India’s second largest city, home to 14 million people and like no where else on the subcontinent. Though still typically India, dirty streets, constant blasts of horns, spit marks everywhere, non existent traffic rules, gridlocked roads and extreme poverty. Kolkata mixes things up a little differently with colonial era buildings, leafy parks and a few traffic lights.
The majority of visitors that have arrived by land will get off at the huge Howrah Junction terminal. For the city itself, hop on a ferry outside and nip over to the pier closest to your hotel. Taxis are everywhere, and despite laws requiring them to use their meter, and despite each one having painted on the side ‘no refusal’, it is virtually impossible to get a driver to use their meter, and, refusals are more common place and than acceptance.
Accommodation is very expensive by India standards, something which hasn’t quite affected standards. Cheap dives can be found on Sudder street, just down the road from the Indian museum.
Whilst in Kolkata I decided to write a list of all the places I wanted to go, and then walk it. And that is what we did, so here is my…
Kolkata walking tour:
Start/End: Rabnindra Sadan Metro station
Difficulty: Other than usual India roadside dangers and heat, the walk was easy.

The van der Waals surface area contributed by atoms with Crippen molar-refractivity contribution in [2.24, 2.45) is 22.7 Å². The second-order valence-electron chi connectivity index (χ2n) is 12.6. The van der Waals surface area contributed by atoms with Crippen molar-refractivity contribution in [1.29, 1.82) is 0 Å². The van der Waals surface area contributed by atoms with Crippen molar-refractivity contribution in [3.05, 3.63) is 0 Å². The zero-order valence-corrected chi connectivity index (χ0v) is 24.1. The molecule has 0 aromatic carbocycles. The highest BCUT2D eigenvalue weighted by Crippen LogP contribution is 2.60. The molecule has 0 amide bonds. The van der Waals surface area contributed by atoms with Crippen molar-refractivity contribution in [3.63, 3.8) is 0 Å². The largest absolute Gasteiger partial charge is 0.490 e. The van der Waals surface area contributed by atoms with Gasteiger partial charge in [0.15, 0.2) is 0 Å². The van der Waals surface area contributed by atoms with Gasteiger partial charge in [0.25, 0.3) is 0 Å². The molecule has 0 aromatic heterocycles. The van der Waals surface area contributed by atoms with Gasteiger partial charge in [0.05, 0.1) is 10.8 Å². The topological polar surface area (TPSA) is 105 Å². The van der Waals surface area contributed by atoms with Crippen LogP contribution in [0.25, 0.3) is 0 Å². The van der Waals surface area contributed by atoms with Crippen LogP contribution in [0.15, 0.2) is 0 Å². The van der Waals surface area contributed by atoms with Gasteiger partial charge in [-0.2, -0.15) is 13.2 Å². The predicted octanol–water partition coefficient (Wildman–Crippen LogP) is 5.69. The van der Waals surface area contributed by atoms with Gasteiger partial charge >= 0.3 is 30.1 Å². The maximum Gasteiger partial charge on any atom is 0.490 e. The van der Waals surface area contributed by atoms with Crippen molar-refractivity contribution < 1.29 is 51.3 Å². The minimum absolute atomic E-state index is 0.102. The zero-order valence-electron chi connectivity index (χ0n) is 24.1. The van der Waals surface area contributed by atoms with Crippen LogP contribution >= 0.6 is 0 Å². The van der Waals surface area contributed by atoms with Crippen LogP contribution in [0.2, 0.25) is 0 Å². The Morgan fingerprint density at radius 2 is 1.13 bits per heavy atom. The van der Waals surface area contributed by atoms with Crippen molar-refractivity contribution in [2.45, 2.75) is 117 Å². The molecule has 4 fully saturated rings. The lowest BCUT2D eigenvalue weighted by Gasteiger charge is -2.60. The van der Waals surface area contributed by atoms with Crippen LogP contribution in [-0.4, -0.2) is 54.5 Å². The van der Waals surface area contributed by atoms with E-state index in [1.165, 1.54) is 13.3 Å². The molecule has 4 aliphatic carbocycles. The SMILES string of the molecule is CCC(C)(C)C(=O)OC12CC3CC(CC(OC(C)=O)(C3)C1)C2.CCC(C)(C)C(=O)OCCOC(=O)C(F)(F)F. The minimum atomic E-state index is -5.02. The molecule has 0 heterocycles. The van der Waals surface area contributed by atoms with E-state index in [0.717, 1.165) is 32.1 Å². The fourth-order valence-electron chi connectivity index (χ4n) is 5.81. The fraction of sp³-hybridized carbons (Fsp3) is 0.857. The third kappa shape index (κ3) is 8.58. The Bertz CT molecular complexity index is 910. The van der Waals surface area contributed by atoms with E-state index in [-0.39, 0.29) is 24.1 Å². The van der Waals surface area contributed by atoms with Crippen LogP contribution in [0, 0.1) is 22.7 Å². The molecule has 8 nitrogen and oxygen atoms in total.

Time: Full day
Nehru Children’s museum
Quirky, and all things considered a complete waste of time. Just a display of dolls and a few sculptures, but proceeds from the admission go to children’s charities in the city.
Gorgeous building set in unimpressive grounds. Typical scam in that all foreigners, including kids above aged 3 must pay an extortionate 500INR for entrance to the museum, or just 10INR to mooch around the grounds.
Continue on to Fort William and then Dalhousie barrack, before walking up the riverside to Eden Garden, one of the worlds most famous cricket grounds. Off the corner is Raj Bhavan which is invitation only, but good place to nab a few photographs. Heading back towards the river, pass the High Court and the Banking Museum (we didn’t go in). Just up the road you can either walk through millennium park, which clearly hasn’t been touched by a brush, or lick of paint since the millennium, or continue up the road past the Prince of Wales visit Memorial. Swing back on the inside towards the Cathedral of the Holy Rosary and Armenian church.
Mullick Ghat flower market is just beneath Howrah bridge, we walked up and across the bridge, back to the ferry port by Howrah junction and the hitched a boat back over the river to Babughat.
We strolled back over towards the Indian Museum which we opted not to go into due the crazy foreigner prices which again would’ve fleeced me $30 for me and three kids. We continued down to the Planetarium but the missed the English showing which was at 1.30pm. Continuing down we then found ourselves at St Pauls Cathedral, had a look around and then finished our day back where we had started.
This walking tour does not take in Mother Theresa’s places, so either head up there with a taxi, or save them for another day.
Walking in India is an art in itself.
But I genuinely believe the best of India is seen this way. Comfortable footwear, plenty of water and a large does of tolerance is all you need. Well, and Google maps saved offline on your mobile phone.